Behind the Veil: Re-imaging Masculinity Between the Black Church and the Black Community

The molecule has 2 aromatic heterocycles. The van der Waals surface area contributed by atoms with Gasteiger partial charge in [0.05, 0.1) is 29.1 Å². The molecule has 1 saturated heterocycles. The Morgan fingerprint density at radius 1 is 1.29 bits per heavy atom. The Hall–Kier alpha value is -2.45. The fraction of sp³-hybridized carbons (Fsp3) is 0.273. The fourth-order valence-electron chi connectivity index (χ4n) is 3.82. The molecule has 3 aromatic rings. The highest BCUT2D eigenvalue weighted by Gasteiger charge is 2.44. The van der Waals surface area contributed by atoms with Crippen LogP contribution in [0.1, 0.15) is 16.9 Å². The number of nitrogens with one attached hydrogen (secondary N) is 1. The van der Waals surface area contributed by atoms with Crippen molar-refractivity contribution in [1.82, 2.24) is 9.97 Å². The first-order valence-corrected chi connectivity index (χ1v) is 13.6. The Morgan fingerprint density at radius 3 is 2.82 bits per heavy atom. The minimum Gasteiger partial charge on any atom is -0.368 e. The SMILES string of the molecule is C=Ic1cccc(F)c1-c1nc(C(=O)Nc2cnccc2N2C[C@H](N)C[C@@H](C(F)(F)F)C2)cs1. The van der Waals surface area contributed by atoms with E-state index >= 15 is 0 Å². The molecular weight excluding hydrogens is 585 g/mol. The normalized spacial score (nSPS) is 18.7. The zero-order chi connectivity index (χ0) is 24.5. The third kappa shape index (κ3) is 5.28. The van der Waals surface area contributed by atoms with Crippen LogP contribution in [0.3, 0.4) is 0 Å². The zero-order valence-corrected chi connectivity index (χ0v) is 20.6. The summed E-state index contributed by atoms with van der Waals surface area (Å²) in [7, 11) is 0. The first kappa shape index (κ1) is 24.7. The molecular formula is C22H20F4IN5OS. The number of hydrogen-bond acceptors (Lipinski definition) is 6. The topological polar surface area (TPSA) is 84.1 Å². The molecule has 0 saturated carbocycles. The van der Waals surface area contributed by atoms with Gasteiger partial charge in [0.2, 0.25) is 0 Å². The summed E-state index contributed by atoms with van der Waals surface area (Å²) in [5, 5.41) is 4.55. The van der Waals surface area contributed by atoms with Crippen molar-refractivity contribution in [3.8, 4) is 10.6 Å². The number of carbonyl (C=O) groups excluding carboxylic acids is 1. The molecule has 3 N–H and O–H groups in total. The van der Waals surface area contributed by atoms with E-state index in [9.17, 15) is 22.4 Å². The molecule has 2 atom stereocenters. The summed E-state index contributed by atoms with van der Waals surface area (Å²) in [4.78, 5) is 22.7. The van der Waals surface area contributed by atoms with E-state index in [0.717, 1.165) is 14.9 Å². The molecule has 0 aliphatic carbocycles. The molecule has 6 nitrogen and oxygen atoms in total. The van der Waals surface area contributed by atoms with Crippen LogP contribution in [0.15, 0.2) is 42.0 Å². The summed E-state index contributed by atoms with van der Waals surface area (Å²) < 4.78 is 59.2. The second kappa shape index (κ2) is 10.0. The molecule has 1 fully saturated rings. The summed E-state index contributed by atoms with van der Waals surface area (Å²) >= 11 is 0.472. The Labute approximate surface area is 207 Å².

On March 16, 2022, the most consistent and critical relationship to my spiritual and physical existence, the relationship between my mother, aka “MaDear, was changed due to her physical death. One of my favorite theologians is the Danish theologian Soren Kierkegaard who stated, “Life can only be understood backwards; but it must be lived forwards.” It is now, in the present, that I can reflect to what my MaDear was imparting to her son, “You are enough.” It was my mother who helped to shape and reinforce my God-given identity. As a black man raised and reared on a dirt road in the countryside of Alabama, I can now look back and see how critical the relationship between a black boy and his black mother is. One of the many life lessons since the onset of the COVID-19 pandemic is how humans value their relationships with each other. However, the most singular important voice in the holistic development of mind, body, and spirit starts with our mother. Here, we arrive at the place of understanding or misunderstanding ourselves, the inner black man. We, black men, stand against a capitalistic system designed to construct a double consciousness coupled with an internalized identity crisis that renders us physically alive, mentally mutilated, and spiritually dead with no hope. Yet, the very institution whose purpose is to counteract cultural catastrophe has failed to offer relationship restoration for black men has failed us. Where does the Black Church provide the spiritual sustenance that models masculinity? How has the Black Church evolved ministry approaches to address the missing minority in the pews, the black male? These questions offer an opportunity to develop a relational bridge to the Black Church between the black community where black men reside, hidden behind a veil that separates, and attempts to silence our minds.